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Missouri legislators scrutinize abundance of public assistance programs

   

JEFFERSON CITY, Mo. — The General Assembly’s Joint Committee on Public Assistance is reassessing the bevy of the state’s programs during the interim.

During a Wednesday meeting, the bipartisan committee discussed developing a system to rank the abundance of public assistance programs and determine if any could be combined or eliminated. 

Rep. Jeffrey Messenger, the Republican chairman, said the group will seek input from the state departments under which the public assistance programs are housed. The committee is requesting information regarding how many people are served, what the need is, and how much money is spent, in particular. 

“This committee here is going to be how we can take and formulate and organize how we want to go through these programs,” Messenger said. “There’s no way we can go through these programs in any given year. I think what we want to do is figure out how many of these programs we want to take on per year and go from there.” 

Messenger said he wanted to “weed out” programs that aren’t being used properly or are receiving federal funding in lieu of state of money. 

According to a list provided to those in attendance at the hearing, most of the programs fall under the umbrella of the Department of Social Services, Department of Health and Senior Services, or Department of Mental Health.

“While we’re looking at numbers that give us some quantifiable information about how much it costs to serve an individual, we’re also wanting to take in … the not so quantifiable information about how this program potentially impacts the future of the individual who is served or the individual’s family,” Sen. Jill Schupp said. “I don’t want anybody to get the impression that this is all about numbers and costs because it’s certainly people’s lives here and bigger than just numbers and cost.”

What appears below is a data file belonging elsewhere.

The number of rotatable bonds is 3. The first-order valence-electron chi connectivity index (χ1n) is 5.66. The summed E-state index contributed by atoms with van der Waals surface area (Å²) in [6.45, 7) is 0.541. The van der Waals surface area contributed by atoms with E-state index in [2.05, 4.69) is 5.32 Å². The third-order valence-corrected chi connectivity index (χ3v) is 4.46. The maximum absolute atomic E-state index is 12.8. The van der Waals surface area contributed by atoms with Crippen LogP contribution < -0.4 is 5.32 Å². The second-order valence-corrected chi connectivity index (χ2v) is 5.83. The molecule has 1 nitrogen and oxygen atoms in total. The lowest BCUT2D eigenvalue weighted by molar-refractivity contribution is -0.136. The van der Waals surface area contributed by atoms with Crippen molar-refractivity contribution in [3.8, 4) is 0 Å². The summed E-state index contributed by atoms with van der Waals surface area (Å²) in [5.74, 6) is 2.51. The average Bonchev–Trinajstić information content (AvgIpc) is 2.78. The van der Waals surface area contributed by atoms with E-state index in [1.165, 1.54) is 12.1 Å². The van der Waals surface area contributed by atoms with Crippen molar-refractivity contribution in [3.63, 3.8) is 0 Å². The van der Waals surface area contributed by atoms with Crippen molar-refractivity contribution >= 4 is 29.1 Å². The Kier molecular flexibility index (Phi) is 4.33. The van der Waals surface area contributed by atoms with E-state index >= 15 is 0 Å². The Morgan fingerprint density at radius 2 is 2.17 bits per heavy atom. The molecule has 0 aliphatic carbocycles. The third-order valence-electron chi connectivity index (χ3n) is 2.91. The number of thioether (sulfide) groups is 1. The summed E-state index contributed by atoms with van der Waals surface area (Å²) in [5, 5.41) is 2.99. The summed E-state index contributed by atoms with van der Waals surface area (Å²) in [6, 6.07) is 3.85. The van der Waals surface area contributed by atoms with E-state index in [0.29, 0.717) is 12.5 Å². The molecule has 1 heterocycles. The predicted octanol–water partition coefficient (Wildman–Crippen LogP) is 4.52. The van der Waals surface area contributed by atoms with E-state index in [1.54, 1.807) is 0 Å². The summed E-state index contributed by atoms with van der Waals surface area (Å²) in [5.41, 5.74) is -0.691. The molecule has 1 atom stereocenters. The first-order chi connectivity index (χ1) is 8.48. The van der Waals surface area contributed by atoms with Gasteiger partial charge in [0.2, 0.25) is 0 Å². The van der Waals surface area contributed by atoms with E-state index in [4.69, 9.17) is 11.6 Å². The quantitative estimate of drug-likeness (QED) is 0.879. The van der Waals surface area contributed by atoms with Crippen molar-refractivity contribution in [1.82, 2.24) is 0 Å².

Messenger agreed with Schupp, saying she made “a very good point.” 

“This committee is going to be about taking care of our constituents,” he said. “Cost is always a factor — don’t get me wrong — it always is. But we want to be very cost effective in how many people … and how we can treat as many — or handle as many — of those people in these programs as we can for the best amount of money that’s available to us.” 

Medicaid, childcare, and foster care were topics specifically raised as important to committee members. 

Aside from Messenger, state representatives on the committee include Kip Kendrick, a Democrat; Cody Smith, a Republican; Mike Stephens, a Republican; and Sarah Unsicker, a Democrat.

GOP Sen. David Sater is the co-chairman of the committee. Aside from him and Schupp, the senators include Kiki Curls, a Democrat; Dan Hegeman, a Republican; and Jeanie Riddle, a Repubilcan. 

Messenger said he planned for committee to meet at least two more times before the end of the year to go over the organization of the programs.